조회 수 115 댓글 0
?

단축키

Prev이전 문서

Next다음 문서

+ - Up Down Comment Print
?

단축키

Prev이전 문서

Next다음 문서

+ - Up Down Comment Print

https://learn.adafruit.com/ssd1306-oled-displays-with-raspberry-pi-and-beaglebone-black?view=all



Overview

Are you looking for a bright graphical display to use with you Raspberry Pi or BeagleBone Black project? Consider using one of the SSD1306-based OLED displays, with the SSD1306 Python library

Although they're small (only an inch or so in size), these displays produce a beautiful and crisp 128x32 or 128x64 pixel image. Connecting the display to a Raspberry Pi or BeagleBone Black is easy too thanks to the display's 3.3 volt support, and I2C or SPI interface.

This guide will walk you through how to connect the display to a Raspberry Pi or BeagleBone Black, and how to install and use the SSD1306 Python library. Before you get started it will help to read the guide on their usage so you know how the displays are assembled and configured. Make sure your Raspberry Pi is running the latest Raspbian or Occidentalis operating system, or your BeagleBone Black is running the official Debian or a Debian-based operating system like Ubuntu.

Wiring

Raspberry Pi

You can hook up an OLED to the Raspberry Pi using either the Pi's I2C or SPI interface. If your OLED supports both I2C and SPI, make sure to check how the solder jumpers are configured to expose the right interface.

In general, I2C uses fewer pins but is slower. SPI is way fast, but requires a bunch extra pins. Choose your adventure based on your needs!

I2C

To use the Pi with an I2C display wire it up as follows:

NOTE: Make sure to enable I2C on your Pi before wiring it up!

raspberry_pi_RaspberryPi_I2C_bb.png
  • Connect display ground to Raspberry Pi ground (black wire).
  • Connect display VIN to Raspberry Pi 3.3 volt (red wire).
  • Connect display RST to Raspberry Pi GPIO 24 (blue wire). You can alternatively use any free digital GPIO pin for the reset pin.
  • Connect display SCL to Raspberry Pi SCL (purple wire).
  • Connect display SDA to Raspberry Pi SDA (orange wire).

SPI

To use the Pi with an SPI display, wire it up as follows:
raspberry_pi_RaspberryPi_SPI_bb.png
  • Connect display ground to Raspberry Pi ground (black wire).
  • Connect display VIN to Raspberry Pi 3.3 volt (red wire).
  • Connect display CS to Raspberry Pi CE0 (yellow wire).
  • Connect display RST to Raspberry Pi GPIO 24 (blue wire). You can alternatively use any free digital GPIO pin for the reset pin.
  • Connect display DC to Raspberry Pi GPIO 23 (cyan wire). You can alternatively use any free digital GPIO pin for the DC pin.
  • Connect display CLK to Raspberry Pi SCLK (orange wire).
  • Connect display Data to Raspberry Pi MOSI (purple wire).
Note that the wiring above will use the Raspberry Pi's hardware SPI bus to communicate with the display. If you haven't done so already with your Pi, make sure to edit the blacklist.conf file to comment the line which disables SPI. Reboot your Pi and you should see the files /dev/spidev0.0 and /dev/spidev0.1 are now available.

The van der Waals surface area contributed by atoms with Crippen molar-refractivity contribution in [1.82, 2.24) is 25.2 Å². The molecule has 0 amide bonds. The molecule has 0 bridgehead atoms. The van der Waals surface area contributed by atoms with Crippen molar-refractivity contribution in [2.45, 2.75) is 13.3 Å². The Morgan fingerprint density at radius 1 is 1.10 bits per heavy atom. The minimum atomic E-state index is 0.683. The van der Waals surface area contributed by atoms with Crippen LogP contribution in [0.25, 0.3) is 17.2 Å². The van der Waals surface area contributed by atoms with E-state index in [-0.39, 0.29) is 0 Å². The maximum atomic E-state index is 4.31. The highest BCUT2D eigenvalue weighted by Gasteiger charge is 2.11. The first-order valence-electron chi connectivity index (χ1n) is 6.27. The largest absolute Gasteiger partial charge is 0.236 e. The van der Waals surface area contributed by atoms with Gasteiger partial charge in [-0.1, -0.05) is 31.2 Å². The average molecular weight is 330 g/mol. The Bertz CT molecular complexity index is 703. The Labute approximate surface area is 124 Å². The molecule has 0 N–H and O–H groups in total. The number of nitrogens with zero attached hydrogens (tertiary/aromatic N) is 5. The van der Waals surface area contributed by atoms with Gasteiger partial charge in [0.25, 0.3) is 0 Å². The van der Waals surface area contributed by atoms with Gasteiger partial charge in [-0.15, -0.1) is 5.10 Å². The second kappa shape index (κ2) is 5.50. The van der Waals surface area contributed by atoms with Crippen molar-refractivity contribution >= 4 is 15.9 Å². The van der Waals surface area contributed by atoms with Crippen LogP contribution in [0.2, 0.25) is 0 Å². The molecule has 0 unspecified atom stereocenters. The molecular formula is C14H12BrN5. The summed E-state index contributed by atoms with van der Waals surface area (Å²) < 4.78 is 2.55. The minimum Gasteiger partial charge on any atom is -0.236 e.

Using hardware SPI is great for getting the fastest response from the display, however if you need more flexibility with pin usage you can use a software-based SPI implementation with any 5 free digital GPIO pins. See the example code usage on the next page for more information about configuring software SPI.

BeagleBone Black

Just like with the Raspberry Pi, you can use an OLED display with the BeagleBone Black over either the SPI or I2C interface.

I2C

To use the BeagleBone Black with an I2C display, wire it up as follows:

raspberry_pi_BBB_I2C_bb.png
  • Connect display ground to BeagleBone Black ground (black wire).
  • Connect display VIN to BeagleBone Black 3.3 volt (red wire).
  • Connect display RST to BeagleBone Black P9_12 (blue wire). You can alternatively use any free digital GPIO pin for the reset pin.
  • Connect display SCL to BeagleBone Black I2C2_SCL pin P9_19 (purple wire).
  • Connect display SDA to BeagleBone Black I2C2_SDA pin P9_20 (orange wire).
Note that the BeagleBone Black has two I2C interfaces and this wiring will use the /dev/i2c-1 interface. Make sure there aren't any device tree overlays loaded which use these I2C pins for other purposes. The default BeagleBone Black device tree configuration with no overlays loaded will expose the necessary I2C interface for the wiring above.

SPI

To use the BeagleBone Black with an SPI display, wire it up as follows:
raspberry_pi_BBB_SPI_bb.png
  • Connect display ground to BeagleBone Black ground (black wire).
  • Connect display VIN to BeagleBone Black 3.3 volt power (red wire).
  • Connect display CS to BeagleBone Black SPI0_CS0 pin P9_17 (yellow wire).
  • Connect display RST to BeagleBone Black P9_12 (blue wire). You can alternatively use any free digital GPIO pin for the reset pin.
  • Connect display DC to BeagleBone Black P9_15 (cyan wire). You can alternatively use any free digital GPIO pin for the DC pin.
  • Connect display CLK to BeagleBone Black SPI0_SCLK pin P9_22 (orange wire).
  • Connect display Data to BeagleBone Black SPI0_D1 pin P9_18 (purple wire).